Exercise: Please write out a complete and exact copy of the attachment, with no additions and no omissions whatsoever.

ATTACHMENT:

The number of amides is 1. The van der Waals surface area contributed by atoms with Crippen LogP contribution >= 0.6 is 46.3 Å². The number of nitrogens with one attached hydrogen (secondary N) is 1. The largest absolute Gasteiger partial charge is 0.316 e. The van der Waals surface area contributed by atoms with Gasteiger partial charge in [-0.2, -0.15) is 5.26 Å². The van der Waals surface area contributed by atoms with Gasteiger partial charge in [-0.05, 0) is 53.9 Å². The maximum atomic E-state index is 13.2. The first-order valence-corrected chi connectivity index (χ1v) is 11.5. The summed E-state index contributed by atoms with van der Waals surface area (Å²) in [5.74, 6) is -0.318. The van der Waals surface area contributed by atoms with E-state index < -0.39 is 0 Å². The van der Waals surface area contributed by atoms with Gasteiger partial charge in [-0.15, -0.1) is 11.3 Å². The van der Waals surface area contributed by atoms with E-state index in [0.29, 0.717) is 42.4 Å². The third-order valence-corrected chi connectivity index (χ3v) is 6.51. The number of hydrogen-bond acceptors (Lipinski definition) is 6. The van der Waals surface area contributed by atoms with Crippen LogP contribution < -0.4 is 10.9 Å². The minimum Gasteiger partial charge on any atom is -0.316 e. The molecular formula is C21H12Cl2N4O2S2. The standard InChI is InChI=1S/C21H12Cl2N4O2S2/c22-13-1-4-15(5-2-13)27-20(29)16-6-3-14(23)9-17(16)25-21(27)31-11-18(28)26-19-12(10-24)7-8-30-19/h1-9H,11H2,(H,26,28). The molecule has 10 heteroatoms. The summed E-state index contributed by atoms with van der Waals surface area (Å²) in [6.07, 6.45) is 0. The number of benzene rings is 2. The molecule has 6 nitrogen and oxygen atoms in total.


The number of amides is 1. The van der Waals surface area contributed by atoms with Crippen LogP contribution >= 0.6 is 46.3 Å². The number of nitrogens with one attached hydrogen (secondary N) is 1. The largest absolute Gasteiger partial charge is 0.316 e. The van der Waals surface area contributed by atoms with Gasteiger partial charge in [-0.2, -0.15) is 5.26 Å². The van der Waals surface area contributed by atoms with Gasteiger partial charge in [-0.05, 0) is 53.9 Å². The maximum atomic E-state index is 13.2. The first-order valence-corrected chi connectivity index (χ1v) is 11.5. The summed E-state index contributed by atoms with van der Waals surface area (Å²) in [5.74, 6) is -0.318. The van der Waals surface area contributed by atoms with E-state index < -0.39 is 0 Å². The van der Waals surface area contributed by atoms with Gasteiger partial charge in [-0.15, -0.1) is 11.3 Å². The van der Waals surface area contributed by atoms with E-state index in [0.29, 0.717) is 42.4 Å². The third-order valence-corrected chi connectivity index (χ3v) is 6.51. The number of hydrogen-bond acceptors (Lipinski definition) is 6. The van der Waals surface area contributed by atoms with Crippen LogP contribution < -0.4 is 10.9 Å². The minimum Gasteiger partial charge on any atom is -0.316 e. The molecular formula is C21H12Cl2N4O2S2. The standard InChI is InChI=1S/C21H12Cl2N4O2S2/c22-13-1-4-15(5-2-13)27-20(29)16-6-3-14(23)9-17(16)25-21(27)31-11-18(28)26-19-12(10-24)7-8-30-19/h1-9H,11H2,(H,26,28). The molecule has 10 heteroatoms. The summed E-state index contributed by atoms with van der Waals surface area (Å²) in [6.07, 6.45) is 0. The number of benzene rings is 2. The molecule has 6 nitrogen and oxygen atoms in total.